It is also used directly on the skin, in case of sore throat and for athlete’s foot.
It is believed that the ancient Greek physician Hippocrates used it to treat urinary disorders and is considered a treatment for wounds and inflammation of the mouth and throat in South African folk medicine.
The whole genus Usnea is rich in usnic acid and polyphenols; lichen is made into tinctures, teas and supplements, as well as being added to various products such as medicinal creams.
Usnic acid, one of the main active compounds in usnea, can help promote wound healing.
There is also evidence that usnic acid can protect against Staphylococcus aureus bacteria, which are often responsible for skin infections.
However, it is currently unclear whether the amounts of usnic acid found in some skin care creams are sufficient to provide the same benefits. Therefore, further human studies are needed.
Usnea is rich in polyphenols, a type of antioxidant that helps fight cell damage caused by unstable compounds known as free radicals. In fact, some test-tube studies suggest that usnic acid can help prevent the growth of cancerous cells and kill cancerous cells while selectively avoiding non-cancerous ones.
However, further studies and insights are needed.
Among the contraindications, it should be noted that when this lichen or its extracts is taken orally, usnic acid, the main active compound in usnea, has been linked to several cases of severe liver failure. In fact, it seems that diffratic acid, a compound of Usnea, is toxic to the liver if used in quantity.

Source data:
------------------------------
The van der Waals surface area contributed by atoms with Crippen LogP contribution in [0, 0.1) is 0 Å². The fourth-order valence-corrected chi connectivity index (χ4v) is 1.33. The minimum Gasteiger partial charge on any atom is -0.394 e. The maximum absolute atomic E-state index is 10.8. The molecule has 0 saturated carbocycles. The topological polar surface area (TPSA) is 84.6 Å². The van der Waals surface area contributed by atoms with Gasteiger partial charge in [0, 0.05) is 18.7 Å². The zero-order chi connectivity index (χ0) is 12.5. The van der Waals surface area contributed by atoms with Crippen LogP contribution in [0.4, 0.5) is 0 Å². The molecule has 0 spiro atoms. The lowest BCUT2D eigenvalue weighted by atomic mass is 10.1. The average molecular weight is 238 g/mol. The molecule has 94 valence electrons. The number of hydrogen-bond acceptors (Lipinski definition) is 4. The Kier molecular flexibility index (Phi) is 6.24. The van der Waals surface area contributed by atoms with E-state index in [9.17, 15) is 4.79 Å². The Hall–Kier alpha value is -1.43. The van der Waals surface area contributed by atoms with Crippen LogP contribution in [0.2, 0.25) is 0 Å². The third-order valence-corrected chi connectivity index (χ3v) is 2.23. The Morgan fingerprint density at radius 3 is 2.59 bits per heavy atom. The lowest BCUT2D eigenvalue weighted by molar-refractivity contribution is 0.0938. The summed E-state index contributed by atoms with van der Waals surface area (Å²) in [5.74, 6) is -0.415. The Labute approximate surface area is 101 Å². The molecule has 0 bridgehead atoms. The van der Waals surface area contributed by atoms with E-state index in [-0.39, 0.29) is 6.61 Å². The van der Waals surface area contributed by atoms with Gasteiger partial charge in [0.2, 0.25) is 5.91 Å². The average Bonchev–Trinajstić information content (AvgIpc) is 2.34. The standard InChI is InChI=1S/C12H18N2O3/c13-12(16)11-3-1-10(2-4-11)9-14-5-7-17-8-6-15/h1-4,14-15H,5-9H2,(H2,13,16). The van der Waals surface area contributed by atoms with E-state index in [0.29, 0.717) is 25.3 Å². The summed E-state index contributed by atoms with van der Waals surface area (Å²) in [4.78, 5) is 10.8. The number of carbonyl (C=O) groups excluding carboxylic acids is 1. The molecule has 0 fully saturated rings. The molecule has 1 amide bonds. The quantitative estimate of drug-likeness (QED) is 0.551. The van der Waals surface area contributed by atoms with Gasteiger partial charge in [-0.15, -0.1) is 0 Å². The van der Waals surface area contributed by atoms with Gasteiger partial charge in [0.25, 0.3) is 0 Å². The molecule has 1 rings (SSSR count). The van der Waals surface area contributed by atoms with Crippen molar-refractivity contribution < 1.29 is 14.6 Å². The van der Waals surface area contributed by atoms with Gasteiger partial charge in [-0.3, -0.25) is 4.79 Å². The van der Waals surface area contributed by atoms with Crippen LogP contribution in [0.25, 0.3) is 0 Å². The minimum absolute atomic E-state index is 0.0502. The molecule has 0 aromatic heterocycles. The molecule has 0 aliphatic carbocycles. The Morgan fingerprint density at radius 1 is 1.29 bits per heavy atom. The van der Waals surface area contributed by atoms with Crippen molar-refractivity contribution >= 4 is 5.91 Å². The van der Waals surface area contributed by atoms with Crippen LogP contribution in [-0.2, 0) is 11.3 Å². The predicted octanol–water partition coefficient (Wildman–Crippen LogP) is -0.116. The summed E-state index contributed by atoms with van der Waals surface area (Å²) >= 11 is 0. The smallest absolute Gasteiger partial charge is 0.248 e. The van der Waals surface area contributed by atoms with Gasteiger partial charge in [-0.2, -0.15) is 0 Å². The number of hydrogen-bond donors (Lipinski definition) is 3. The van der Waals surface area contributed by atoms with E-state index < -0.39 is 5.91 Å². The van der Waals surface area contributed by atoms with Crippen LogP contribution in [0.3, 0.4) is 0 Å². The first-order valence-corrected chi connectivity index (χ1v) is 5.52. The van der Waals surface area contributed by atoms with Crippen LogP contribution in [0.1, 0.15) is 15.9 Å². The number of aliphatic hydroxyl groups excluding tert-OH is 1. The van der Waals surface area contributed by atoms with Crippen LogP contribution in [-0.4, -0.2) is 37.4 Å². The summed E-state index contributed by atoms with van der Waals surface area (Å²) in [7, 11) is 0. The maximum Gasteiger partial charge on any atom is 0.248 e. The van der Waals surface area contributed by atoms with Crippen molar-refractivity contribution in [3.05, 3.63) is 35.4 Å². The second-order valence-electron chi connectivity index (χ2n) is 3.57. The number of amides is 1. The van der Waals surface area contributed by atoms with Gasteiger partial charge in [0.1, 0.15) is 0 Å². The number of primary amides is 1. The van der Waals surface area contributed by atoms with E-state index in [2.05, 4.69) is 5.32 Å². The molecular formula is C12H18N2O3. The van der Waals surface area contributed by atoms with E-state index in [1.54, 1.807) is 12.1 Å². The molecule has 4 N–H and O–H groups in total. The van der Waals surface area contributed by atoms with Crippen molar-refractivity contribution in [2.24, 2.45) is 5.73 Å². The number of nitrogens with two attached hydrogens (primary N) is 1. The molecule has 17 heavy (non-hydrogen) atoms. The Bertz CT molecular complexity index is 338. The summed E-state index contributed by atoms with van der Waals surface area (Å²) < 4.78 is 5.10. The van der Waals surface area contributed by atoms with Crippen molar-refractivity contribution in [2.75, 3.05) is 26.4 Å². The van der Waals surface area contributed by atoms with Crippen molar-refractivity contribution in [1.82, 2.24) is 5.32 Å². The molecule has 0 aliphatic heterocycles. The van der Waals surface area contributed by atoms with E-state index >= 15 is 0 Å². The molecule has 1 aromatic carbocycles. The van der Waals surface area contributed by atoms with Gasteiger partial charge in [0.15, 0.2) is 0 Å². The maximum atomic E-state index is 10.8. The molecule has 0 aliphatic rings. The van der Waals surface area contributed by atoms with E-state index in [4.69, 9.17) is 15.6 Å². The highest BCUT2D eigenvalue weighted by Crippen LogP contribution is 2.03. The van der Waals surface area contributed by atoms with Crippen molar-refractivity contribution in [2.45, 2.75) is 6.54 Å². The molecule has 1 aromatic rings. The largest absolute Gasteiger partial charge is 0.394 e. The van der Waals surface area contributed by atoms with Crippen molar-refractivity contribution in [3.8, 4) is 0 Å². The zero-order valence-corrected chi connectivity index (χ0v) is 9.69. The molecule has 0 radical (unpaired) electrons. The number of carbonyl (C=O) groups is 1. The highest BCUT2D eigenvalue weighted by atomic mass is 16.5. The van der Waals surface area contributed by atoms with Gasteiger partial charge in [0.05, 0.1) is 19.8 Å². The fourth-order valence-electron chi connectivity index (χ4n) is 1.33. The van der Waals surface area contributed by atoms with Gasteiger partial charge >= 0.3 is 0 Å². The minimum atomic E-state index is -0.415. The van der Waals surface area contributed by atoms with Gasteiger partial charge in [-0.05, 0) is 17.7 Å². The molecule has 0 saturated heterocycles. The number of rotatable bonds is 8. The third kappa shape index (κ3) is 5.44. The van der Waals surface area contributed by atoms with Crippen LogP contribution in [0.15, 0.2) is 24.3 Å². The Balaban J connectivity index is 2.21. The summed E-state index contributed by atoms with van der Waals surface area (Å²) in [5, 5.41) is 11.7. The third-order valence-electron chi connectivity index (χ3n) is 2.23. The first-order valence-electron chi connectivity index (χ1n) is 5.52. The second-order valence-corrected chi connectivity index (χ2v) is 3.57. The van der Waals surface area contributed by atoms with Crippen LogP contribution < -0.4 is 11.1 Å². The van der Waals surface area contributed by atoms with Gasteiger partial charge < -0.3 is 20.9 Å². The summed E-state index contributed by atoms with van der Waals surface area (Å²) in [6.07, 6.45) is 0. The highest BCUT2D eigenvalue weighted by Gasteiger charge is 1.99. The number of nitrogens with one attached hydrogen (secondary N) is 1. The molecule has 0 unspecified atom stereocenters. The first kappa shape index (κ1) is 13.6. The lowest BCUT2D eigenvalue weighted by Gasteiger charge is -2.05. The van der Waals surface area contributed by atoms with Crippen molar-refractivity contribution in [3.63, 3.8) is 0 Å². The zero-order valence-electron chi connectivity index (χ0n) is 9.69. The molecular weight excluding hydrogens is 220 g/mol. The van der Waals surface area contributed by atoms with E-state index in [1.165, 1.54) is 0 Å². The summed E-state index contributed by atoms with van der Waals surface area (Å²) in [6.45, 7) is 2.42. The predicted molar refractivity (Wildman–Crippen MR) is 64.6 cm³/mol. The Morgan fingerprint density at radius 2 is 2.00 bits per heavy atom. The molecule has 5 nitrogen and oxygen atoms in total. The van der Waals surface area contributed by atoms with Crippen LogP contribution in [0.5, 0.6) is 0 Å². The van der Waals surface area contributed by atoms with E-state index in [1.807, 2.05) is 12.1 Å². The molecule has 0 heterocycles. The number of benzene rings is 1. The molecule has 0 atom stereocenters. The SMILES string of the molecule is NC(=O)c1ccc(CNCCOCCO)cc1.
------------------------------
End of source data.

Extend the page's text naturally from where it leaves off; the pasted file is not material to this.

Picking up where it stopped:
Children and pregnant or lactating women should avoid it completely, while everyone else should use it with caution.
For this reason, the intake of Usnea glabra, like other lichens of the genus, must be followed under strict medical advice, since the product is not yet safe in certain dosages.

Preparation Method –
Usnea glabrata is a lichen used since ancient times for medicinal use and, in recent times, also for cosmetic use.
It is found commercially under various formulations and extracts and it is common to take it orally or applied directly to the skin.

Guido Bissanti

– Acta Plantarum – Flora of the Italian Regions.
– Wikipedia, the free encyclopedia.
– GBIF, the Global Biodiversity Information Facility.
– Useful Tropical Plants Database.
– Conti F., Abbate G., Alessandrini A., Blasi C. (ed.), 2005. An annotated checklist of the Italian vascular flora, Palombi Editore.
– Pignatti S., 1982. Flora of Italy, Edagricole, Bologna.
– Treben M., 2000. Health from the Lord’s Pharmacy, Advice and experiences with medicinal herbs, Ennsthaler Editore.
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Warning: Pharmaceutical applications and alimurgical uses are indicated for informational purposes only, they do not represent in any way a medical prescription; therefore no responsibility is taken for their use for curative, aesthetic or food purposes.